WASHINGTON – U.S. employers added a stellar 250,000 jobs last month and raised average pay by the most in nearly a decade.
The Labor Department's monthly jobs report, the last major economic data before Tuesday's congressional elections, also showed that the unemployment rate remained at a five-decade low of 3.7 percent.
The influx of new job-seekers in October increased the proportion of Americans with jobs to its highest level since January 2009.
Consumers are the most confident they have been in 18 years and are spending freely and propelling brisk economic growth. The U.S. economy is in its 10th year of expansion, the second-longest such period on record, and October marked the 100th straight month of hiring, a record streak.
The resulting strength in customer demand has led companies to steadily add workers. Though economists predict that hiring will eventually slow as the pool of unemployed Americans dwindles, there's no sign of that happening yet.
Still, the latest month of healthy job growth might not tip many votes in the midterm elections. Polls have suggested that while Americans generally approve of the economy's performance, that sentiment hasn't necessarily broadened support for President Donald Trump or Republican congressional candidates.
In October, consumer confidence reached its highest point in 18 years, propelled by optimism about the job market. Last month's plunge in stock prices didn't dampen Americans' enthusiasm, though the survey was conducted in the first half of October, before the full market decline had occurred.
In the July-September quarter, consumer spending grew by the most in four years and helped the economy expand at a 3.5 percent annual rate. That growth followed a 4.2 percent annual pace in the April-June quarter. Combined, the two quarters produced the strongest six-month stretch of growth in four years.
Manufacturing output and hiring remain healthy, according to a survey by a private trade association, although increased tariffs have raised factory costs.
By contrast, housing remains a weak spot in the economy, with sales of existing homes having fallen for six straight months as mortgage rates have risen to nearly 5 percent. But slower sales have started to limit home price increases, which had been running at more than twice the pace of wage gains.
There are signs that pay growth is picking up. A measure of wage and salaries rose 3.1 percent in the third quarter from a year earlier, the best such showing in a decade.
Although pay increases can help boost spending and propel the economy's growth, they can also lead companies to raise prices to cover their higher labor costs. That trend, in turn, can accelerate inflation.
So far, though, inflation remains in check. The Federal Reserve's preferred price measure rose 2 percent in September compared with a year earlier, slightly lower than the year-over-year increase in August.
US trade gap grew to $54 billion in September
Record imports expanded the U.S. trade deficit for the fourth straight month in September, as the politically sensitive trade deficit in goods with China hit a record.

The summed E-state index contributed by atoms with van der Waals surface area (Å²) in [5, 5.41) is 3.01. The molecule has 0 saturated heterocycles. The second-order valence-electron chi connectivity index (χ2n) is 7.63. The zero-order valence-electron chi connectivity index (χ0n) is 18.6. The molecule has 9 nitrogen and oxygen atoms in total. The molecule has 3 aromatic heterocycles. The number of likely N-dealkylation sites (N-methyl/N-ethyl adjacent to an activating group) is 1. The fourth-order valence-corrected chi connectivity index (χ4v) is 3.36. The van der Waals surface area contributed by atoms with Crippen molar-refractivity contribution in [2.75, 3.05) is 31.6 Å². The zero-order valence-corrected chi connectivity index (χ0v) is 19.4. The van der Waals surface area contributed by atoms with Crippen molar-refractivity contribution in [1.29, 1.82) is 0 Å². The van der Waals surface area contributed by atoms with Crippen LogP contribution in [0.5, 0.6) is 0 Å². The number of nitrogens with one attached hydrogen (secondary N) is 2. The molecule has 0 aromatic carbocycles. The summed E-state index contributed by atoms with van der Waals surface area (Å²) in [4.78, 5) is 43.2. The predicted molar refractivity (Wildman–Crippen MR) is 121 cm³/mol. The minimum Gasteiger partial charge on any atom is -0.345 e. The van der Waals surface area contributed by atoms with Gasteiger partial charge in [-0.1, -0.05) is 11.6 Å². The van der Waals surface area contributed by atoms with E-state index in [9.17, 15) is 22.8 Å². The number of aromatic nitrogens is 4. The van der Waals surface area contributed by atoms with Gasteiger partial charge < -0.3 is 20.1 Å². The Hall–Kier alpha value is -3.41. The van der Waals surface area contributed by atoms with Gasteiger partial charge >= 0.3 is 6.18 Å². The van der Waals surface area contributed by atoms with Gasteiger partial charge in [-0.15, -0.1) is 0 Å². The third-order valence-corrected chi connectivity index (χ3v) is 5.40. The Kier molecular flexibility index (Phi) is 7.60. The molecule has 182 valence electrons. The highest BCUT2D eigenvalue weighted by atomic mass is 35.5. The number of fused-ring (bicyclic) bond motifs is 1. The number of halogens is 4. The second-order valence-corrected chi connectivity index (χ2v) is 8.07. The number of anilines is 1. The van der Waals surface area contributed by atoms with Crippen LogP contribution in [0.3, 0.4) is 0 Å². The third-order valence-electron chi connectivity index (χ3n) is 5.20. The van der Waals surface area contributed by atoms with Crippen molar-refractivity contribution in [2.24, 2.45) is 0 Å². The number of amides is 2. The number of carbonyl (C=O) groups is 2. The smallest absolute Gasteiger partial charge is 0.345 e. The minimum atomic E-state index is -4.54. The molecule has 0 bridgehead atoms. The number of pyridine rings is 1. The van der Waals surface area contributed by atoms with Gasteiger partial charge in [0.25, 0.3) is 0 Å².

The Commerce Department said Friday that the gap between what America sells and what it buys abroad climbed to $54 billion, up 1.3 percent from $53.3 billion in August and the highest level since February.
Imports climbed 1.5 percent to a record $266.6 billion, led by an influx of telecommunications equipment and clothing. Exports also rose 1.5 percent to $212.6 billion, led by increases in shipments of civilian aircraft and petroleum products.
President Donald Trump has made a priority of reducing America's huge, persistent trade deficits. Despite his tariffs on imported steel and aluminum and on Chinese goods, the deficit so far this year is up 10.1 percent to $445.2 billion. The goods deficit with China rose by 4.3 percent in September to a record $40.2 billion.
China and other countries have counterpunched with import taxes on American products. U.S. exports of soybeans, targeted for retaliatory tariffs by China, dropped 29.4 percent in September.
Trump sees the lopsided trade numbers as a sign of U.S. economic weakness and as the result of bad trade deals and abusive practices by U.S. trading partners, especially China.
Mainstream economists view trade deficits as the result of an economic reality unlikely to yield to changes in trade policy: Americans buy more than they produce, and imports fill the gap. The strong U.S. economy also encourages Americans to buy more foreign products.
U.S. exports are also hurt by the American dollar's role as the world's currency. The dollar is usually in high demand because it is used in so many global transactions. That means the dollar is persistently strong, raising prices of U.S. products and putting American companies at a disadvantage in foreign markets.
In September, the U.S. ran a $23.2 billion surplus in the trade of services such as banking and tourism. But that was offset by a $77.2 billion deficit in the trade of goods such as cellphones and cars.